Food Lion announced in the quarter that it has agreed to purchase three Farm Fresh stores in the greater Norfolk market in Virginia. It will also invest $168 million to remodel 105 stores in the Hampton roads area including some in eastern North Carolina. In addition, it plans to acquire four Bi-Lo stores, further strengthening its position in South Carolina.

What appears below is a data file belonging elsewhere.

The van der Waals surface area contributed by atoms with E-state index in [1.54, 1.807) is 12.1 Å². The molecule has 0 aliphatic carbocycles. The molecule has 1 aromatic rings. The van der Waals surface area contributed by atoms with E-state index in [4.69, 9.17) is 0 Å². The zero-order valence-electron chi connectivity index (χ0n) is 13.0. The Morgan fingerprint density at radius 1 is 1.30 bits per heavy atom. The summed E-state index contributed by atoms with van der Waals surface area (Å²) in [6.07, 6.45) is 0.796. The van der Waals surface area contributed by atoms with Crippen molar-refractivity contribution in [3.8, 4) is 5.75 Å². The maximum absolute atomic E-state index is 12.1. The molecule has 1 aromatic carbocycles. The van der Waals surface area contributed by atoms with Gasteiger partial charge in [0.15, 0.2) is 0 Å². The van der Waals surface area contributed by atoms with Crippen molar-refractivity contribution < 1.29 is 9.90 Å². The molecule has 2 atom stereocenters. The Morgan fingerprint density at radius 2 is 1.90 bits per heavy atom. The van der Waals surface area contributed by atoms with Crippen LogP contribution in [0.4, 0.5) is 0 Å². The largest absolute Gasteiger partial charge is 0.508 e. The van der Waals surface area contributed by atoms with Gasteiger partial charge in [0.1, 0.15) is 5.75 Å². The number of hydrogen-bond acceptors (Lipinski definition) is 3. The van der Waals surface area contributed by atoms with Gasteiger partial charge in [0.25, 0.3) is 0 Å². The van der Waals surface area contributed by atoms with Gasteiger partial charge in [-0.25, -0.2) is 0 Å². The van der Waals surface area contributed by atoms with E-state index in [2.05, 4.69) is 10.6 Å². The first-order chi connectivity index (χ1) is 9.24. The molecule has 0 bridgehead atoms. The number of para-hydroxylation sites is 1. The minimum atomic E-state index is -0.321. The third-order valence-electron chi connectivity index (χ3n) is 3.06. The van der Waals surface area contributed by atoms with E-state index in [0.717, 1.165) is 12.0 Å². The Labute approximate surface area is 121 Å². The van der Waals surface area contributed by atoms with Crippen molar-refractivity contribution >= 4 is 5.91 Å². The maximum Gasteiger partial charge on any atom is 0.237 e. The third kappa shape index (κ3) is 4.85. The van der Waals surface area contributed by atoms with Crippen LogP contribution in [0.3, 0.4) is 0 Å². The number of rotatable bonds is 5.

Hannaford has rolled out its digital My Hannaford Rewards program chainwide this quarter, offering participating customers a reward on more than 5,000 own brand products, as well as personalized coupons for national and regional brand products.

Peapod lowered thousands of prices on products that matter most to customers and has expanded its meal kit line to include new recipes and introduced a discounted midweek subscription for PodPass customers.

‘Round The Trade